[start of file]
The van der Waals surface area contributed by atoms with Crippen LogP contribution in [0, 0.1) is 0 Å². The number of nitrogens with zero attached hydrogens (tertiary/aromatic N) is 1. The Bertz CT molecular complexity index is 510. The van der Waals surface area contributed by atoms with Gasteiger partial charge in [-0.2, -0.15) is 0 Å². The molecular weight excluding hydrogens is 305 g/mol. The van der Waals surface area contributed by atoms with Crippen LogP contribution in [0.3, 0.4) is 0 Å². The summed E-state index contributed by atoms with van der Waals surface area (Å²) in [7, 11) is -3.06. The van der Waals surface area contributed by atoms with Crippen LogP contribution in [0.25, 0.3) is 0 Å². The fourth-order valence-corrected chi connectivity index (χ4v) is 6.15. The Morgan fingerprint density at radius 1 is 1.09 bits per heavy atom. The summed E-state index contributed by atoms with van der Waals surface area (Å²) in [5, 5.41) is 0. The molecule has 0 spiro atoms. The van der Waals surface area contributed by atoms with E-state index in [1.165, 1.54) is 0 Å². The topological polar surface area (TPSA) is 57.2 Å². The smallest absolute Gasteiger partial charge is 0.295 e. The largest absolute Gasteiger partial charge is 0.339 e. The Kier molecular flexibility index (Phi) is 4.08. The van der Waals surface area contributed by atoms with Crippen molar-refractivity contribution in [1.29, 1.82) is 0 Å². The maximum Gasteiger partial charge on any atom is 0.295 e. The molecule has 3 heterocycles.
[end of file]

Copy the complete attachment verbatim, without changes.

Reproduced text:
The van der Waals surface area contributed by atoms with Crippen LogP contribution in [0, 0.1) is 0 Å². The number of nitrogens with zero attached hydrogens (tertiary/aromatic N) is 1. The Bertz CT molecular complexity index is 510. The van der Waals surface area contributed by atoms with Gasteiger partial charge in [-0.2, -0.15) is 0 Å². The molecular weight excluding hydrogens is 305 g/mol. The van der Waals surface area contributed by atoms with Crippen LogP contribution in [0.3, 0.4) is 0 Å². The summed E-state index contributed by atoms with van der Waals surface area (Å²) in [7, 11) is -3.06. The van der Waals surface area contributed by atoms with Crippen LogP contribution in [0.25, 0.3) is 0 Å². The fourth-order valence-corrected chi connectivity index (χ4v) is 6.15. The Morgan fingerprint density at radius 1 is 1.09 bits per heavy atom. The summed E-state index contributed by atoms with van der Waals surface area (Å²) in [5, 5.41) is 0. The molecule has 0 spiro atoms. The van der Waals surface area contributed by atoms with E-state index in [1.165, 1.54) is 0 Å². The topological polar surface area (TPSA) is 57.2 Å². The smallest absolute Gasteiger partial charge is 0.295 e. The largest absolute Gasteiger partial charge is 0.339 e. The Kier molecular flexibility index (Phi) is 4.08. The van der Waals surface area contributed by atoms with Crippen molar-refractivity contribution in [1.29, 1.82) is 0 Å². The maximum Gasteiger partial charge on any atom is 0.295 e. The molecule has 3 heterocycles.